Esther Nir knew she wanted her daughters to have a Jewish education. Although she and her Israeli-born husband, Ofer, were living in a decidedly secular kibbutz, Nir had attended yeshiva as a young girl in Brooklyn.

    "I wanted my children to learn Torah and decide for themselves what...

  • Substance Abuse a Senior Problem, Too

    May 18, 2006 | 8:00 pm

     



    When Amy Kaplan heard about Betty (not her real name), a Jewish Family Service client in her early 70s who said she couldn't afford all of her medications, Kaplan suspected there was more to the story. Kaplan, a social worker and addiction specialist, visited Betty's...

  • PASSOVER: You Say Charoses and I Say Charoset

    April 6, 2006 | 8:00 pm

    I was so excited when a publishing house in New York accepted my children's book for publication. Geared to preschoolers, it's a short piece that recounts the steps of the Passover seder in simple, upbeat verse.

    What I didn't realize was that the work would need to be translated.

    ...
  • L.A. Boosts Newborn Screenings in Israel

    March 30, 2006 | 7:00 pm

    Before leaving the hospital, all newborn babies in California get pricked in the heel to collect a few drops of their blood. The blood is then screened for more than 30 genetic disorders that, although rare, can cause physical problems, mental retardation and sometimes death.

    In...

  • Center’s Studies Aid Care for Frail Elderly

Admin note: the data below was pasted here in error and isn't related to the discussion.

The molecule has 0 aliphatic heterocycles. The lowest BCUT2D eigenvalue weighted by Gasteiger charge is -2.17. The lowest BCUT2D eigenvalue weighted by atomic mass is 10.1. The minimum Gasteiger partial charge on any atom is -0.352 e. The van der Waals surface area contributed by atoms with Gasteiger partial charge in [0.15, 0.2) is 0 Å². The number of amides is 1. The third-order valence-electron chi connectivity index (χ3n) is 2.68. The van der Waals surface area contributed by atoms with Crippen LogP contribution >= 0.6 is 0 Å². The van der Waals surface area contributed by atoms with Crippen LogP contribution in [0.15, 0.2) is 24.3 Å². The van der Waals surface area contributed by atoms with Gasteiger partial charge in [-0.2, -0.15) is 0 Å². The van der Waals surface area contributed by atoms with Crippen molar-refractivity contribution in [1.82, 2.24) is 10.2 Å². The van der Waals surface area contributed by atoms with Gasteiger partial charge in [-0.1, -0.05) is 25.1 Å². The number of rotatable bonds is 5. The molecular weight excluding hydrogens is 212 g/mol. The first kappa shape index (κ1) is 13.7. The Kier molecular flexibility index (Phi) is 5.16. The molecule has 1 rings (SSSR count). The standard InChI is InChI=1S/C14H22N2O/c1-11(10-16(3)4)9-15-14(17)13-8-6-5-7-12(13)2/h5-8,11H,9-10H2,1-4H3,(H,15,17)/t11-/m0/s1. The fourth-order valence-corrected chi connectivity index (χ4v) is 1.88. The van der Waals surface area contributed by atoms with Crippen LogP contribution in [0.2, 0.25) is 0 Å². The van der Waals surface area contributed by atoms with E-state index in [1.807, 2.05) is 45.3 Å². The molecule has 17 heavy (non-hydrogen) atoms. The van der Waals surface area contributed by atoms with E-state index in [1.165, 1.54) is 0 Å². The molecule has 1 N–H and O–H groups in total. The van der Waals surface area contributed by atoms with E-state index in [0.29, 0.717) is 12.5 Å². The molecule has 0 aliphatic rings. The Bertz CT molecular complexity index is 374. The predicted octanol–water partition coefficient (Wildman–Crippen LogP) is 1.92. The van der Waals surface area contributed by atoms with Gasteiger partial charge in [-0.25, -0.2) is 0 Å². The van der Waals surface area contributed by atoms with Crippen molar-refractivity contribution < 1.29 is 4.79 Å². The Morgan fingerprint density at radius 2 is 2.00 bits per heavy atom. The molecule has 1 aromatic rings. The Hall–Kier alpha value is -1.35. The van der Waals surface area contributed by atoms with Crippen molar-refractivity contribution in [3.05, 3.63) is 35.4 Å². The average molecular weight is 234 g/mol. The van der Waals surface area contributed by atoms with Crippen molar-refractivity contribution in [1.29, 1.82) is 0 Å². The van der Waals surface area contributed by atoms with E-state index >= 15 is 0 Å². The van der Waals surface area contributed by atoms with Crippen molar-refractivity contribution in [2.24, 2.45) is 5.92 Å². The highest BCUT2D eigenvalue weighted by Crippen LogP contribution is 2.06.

March 9, 2006 | 7:00 pm

    Rose Sino sits in her wheelchair as lunch is placed before her. Her son offers her a forkful of cheese blintz, which Sino quickly chews before accepting another bite.

    While this scene might appear routine, its significance is not lost on her son, David Swartz, or her caregivers at...

  • Robot Dances Off With Award

    February 23, 2006 | 7:00 pm

    Don't have time to shlep to a museum? Too tired to remember if the free museum day is the first or second Tuesday of the month? Want to conquer a large, overwhelming exhibit in small, 15-minute intervals? Then bring the museum to your desktop and browse at your own pace.

    The Jewish...

  • Where the Boys Aren’t

    January 26, 2006 | 7:00 pm

    The Chanukah party for Adat Ari El's junior United Synagogue Youth group had all the elements the seventh- and eighth-grade members had requested: latkes, a gift exchange and a fierce board game competition. Yet, said, Julee Snitzer, the synagogue's youth activities director, of the...

  • Transplant Recipient Will Parade Success

    December 29, 2005 | 7:00 pm